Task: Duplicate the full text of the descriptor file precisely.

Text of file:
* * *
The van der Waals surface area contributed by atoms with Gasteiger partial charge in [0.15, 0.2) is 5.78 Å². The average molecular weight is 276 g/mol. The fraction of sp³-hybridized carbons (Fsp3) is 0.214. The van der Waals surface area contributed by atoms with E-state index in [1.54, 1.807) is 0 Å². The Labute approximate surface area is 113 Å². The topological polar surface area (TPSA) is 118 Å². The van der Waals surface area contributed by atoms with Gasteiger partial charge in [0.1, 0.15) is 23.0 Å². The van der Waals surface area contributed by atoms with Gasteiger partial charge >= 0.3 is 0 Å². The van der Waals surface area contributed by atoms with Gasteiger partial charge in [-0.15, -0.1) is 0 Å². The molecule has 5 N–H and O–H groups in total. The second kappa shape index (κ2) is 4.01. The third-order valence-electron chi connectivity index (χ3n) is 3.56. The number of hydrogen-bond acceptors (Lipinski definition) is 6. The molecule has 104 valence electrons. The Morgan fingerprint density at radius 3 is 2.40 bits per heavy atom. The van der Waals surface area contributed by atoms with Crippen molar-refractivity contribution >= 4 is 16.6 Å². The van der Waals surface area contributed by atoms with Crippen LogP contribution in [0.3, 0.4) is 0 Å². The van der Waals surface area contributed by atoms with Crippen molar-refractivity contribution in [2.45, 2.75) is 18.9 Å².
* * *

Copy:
The van der Waals surface area contributed by atoms with Gasteiger partial charge in [0.15, 0.2) is 5.78 Å². The average molecular weight is 276 g/mol. The fraction of sp³-hybridized carbons (Fsp3) is 0.214. The van der Waals surface area contributed by atoms with E-state index in [1.54, 1.807) is 0 Å². The Labute approximate surface area is 113 Å². The topological polar surface area (TPSA) is 118 Å². The van der Waals surface area contributed by atoms with Gasteiger partial charge in [0.1, 0.15) is 23.0 Å². The van der Waals surface area contributed by atoms with Gasteiger partial charge >= 0.3 is 0 Å². The van der Waals surface area contributed by atoms with Gasteiger partial charge in [-0.15, -0.1) is 0 Å². The molecule has 5 N–H and O–H groups in total. The second kappa shape index (κ2) is 4.01. The third-order valence-electron chi connectivity index (χ3n) is 3.56. The number of hydrogen-bond acceptors (Lipinski definition) is 6. The molecule has 104 valence electrons. The Morgan fingerprint density at radius 3 is 2.40 bits per heavy atom. The van der Waals surface area contributed by atoms with Crippen molar-refractivity contribution >= 4 is 16.6 Å². The van der Waals surface area contributed by atoms with Crippen LogP contribution in [0.3, 0.4) is 0 Å². The van der Waals surface area contributed by atoms with Crippen molar-refractivity contribution in [2.45, 2.75) is 18.9 Å².